A couple of hours later, it was ready. A clear, light yellow beer, it opened with a resounding pop and had a good head and a deliciously bitter, hoppy flavor. Martin poured the dregs of the beer, murky with yeast, into a shot glass. It tasted smooth and sweet. "Usually, the brewer drinks the sediment. It's really good for you, mostly vitamin B, and it'll keep you from getting a hangover," he said.

Back at SA Homebrew, I sample a couple more beers, trying to pick out the hops from the yeast flavors. Huntress sets up a small glass of hefeweizen, made from a wheat yeast that tastes of bananas and clover. Next, he pours a Sierra Nevada pale ale that has a sweet apple flavor from yeast, and a citrus hops finish. It's good but I can't help noticing it's a little warm. In the dog days of summer, Huntress explains, you may crave an icy beer, but it's tastiest served cool, not cold. That said, warmth accelerates bacteria growth, so ideally beer is aged cold. "Most bars serve beer a little too cold," he says. "My advice to consumers is to let it sit for 10 minutes. I know homebrewers who will microwave it for 10 seconds."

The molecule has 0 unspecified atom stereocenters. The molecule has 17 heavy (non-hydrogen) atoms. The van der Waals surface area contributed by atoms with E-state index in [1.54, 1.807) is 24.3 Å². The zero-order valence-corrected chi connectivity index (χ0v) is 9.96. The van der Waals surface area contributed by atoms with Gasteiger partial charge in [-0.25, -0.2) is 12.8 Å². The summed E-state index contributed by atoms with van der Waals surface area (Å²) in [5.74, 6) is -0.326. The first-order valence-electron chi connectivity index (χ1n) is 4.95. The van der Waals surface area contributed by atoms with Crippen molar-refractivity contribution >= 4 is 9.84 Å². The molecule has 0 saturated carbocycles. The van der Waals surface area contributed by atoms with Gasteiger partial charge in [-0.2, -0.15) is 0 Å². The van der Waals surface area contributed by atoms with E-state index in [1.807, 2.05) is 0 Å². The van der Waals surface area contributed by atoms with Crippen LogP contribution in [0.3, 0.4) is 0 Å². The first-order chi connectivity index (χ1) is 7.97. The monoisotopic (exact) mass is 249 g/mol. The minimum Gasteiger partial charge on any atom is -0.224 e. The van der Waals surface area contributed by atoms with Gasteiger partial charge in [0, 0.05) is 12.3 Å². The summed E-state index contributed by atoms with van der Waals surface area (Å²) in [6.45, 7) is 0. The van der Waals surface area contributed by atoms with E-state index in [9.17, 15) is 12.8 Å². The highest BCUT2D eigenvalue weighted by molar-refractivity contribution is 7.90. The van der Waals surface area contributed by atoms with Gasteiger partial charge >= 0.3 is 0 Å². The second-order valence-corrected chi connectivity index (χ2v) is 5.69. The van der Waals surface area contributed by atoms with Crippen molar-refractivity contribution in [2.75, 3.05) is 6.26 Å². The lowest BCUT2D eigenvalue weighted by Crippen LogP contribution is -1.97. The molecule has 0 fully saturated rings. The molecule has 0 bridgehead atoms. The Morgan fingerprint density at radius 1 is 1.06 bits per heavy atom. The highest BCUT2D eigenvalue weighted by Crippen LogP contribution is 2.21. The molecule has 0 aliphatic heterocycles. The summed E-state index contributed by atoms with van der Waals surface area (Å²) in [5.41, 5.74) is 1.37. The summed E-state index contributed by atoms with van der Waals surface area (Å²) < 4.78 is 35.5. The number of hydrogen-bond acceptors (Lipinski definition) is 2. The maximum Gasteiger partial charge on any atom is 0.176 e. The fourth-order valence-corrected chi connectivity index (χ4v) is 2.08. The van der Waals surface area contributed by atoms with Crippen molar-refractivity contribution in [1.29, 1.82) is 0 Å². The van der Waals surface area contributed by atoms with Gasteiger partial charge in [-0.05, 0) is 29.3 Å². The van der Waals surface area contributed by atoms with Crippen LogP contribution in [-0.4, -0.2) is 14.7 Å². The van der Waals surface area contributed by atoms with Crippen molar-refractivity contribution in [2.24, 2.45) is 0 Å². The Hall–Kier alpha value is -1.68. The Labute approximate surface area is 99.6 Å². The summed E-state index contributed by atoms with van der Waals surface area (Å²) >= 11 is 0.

It's Saturday afternoon. All the bar stools are taken and Huntress is playing guitar along to Glen Campbell's "Gentle on my Mind." "Of course," he adds, shaking his head, "if you let an American-style beer sit 10 minutes, it'll be pretty undrinkable. But it's hard to make those beers anyway. I always have to tell people it's almost impossible to brew a crisp, clean Budweiser. Hoppier beers just come out better."

By Susan Pagani